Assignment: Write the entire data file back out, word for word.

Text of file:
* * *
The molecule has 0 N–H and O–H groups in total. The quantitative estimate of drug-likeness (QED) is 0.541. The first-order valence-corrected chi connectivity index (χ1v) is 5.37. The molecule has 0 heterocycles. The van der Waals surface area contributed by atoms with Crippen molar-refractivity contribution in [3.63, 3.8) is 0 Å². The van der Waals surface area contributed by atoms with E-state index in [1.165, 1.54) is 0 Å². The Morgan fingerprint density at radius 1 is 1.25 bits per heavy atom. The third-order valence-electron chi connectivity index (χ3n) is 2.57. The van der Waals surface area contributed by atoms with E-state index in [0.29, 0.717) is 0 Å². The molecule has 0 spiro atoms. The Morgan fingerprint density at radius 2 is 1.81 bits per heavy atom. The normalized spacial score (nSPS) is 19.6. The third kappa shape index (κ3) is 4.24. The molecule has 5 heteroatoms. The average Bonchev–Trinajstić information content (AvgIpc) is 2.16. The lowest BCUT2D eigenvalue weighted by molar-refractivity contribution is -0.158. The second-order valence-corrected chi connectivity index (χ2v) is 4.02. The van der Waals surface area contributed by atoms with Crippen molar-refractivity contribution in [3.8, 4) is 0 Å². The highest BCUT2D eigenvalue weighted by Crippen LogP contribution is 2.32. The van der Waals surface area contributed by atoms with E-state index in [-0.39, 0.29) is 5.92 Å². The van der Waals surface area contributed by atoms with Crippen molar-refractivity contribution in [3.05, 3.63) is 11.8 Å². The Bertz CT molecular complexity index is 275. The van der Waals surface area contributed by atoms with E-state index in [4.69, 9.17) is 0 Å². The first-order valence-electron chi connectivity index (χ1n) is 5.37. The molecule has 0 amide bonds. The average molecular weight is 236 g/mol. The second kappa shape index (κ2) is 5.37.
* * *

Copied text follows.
The molecule has 0 N–H and O–H groups in total. The quantitative estimate of drug-likeness (QED) is 0.541. The first-order valence-corrected chi connectivity index (χ1v) is 5.37. The molecule has 0 heterocycles. The van der Waals surface area contributed by atoms with Crippen molar-refractivity contribution in [3.63, 3.8) is 0 Å². The van der Waals surface area contributed by atoms with E-state index in [1.165, 1.54) is 0 Å². The Morgan fingerprint density at radius 1 is 1.25 bits per heavy atom. The third-order valence-electron chi connectivity index (χ3n) is 2.57. The van der Waals surface area contributed by atoms with E-state index in [0.29, 0.717) is 0 Å². The molecule has 0 spiro atoms. The Morgan fingerprint density at radius 2 is 1.81 bits per heavy atom. The normalized spacial score (nSPS) is 19.6. The third kappa shape index (κ3) is 4.24. The molecule has 5 heteroatoms. The average Bonchev–Trinajstić information content (AvgIpc) is 2.16. The lowest BCUT2D eigenvalue weighted by molar-refractivity contribution is -0.158. The second-order valence-corrected chi connectivity index (χ2v) is 4.02. The van der Waals surface area contributed by atoms with Crippen molar-refractivity contribution in [3.8, 4) is 0 Å². The highest BCUT2D eigenvalue weighted by Crippen LogP contribution is 2.32. The van der Waals surface area contributed by atoms with E-state index in [-0.39, 0.29) is 5.92 Å². The van der Waals surface area contributed by atoms with Crippen molar-refractivity contribution in [3.05, 3.63) is 11.8 Å². The Bertz CT molecular complexity index is 275. The van der Waals surface area contributed by atoms with E-state index in [4.69, 9.17) is 0 Å². The first-order valence-electron chi connectivity index (χ1n) is 5.37. The molecule has 0 amide bonds. The average molecular weight is 236 g/mol. The second kappa shape index (κ2) is 5.37.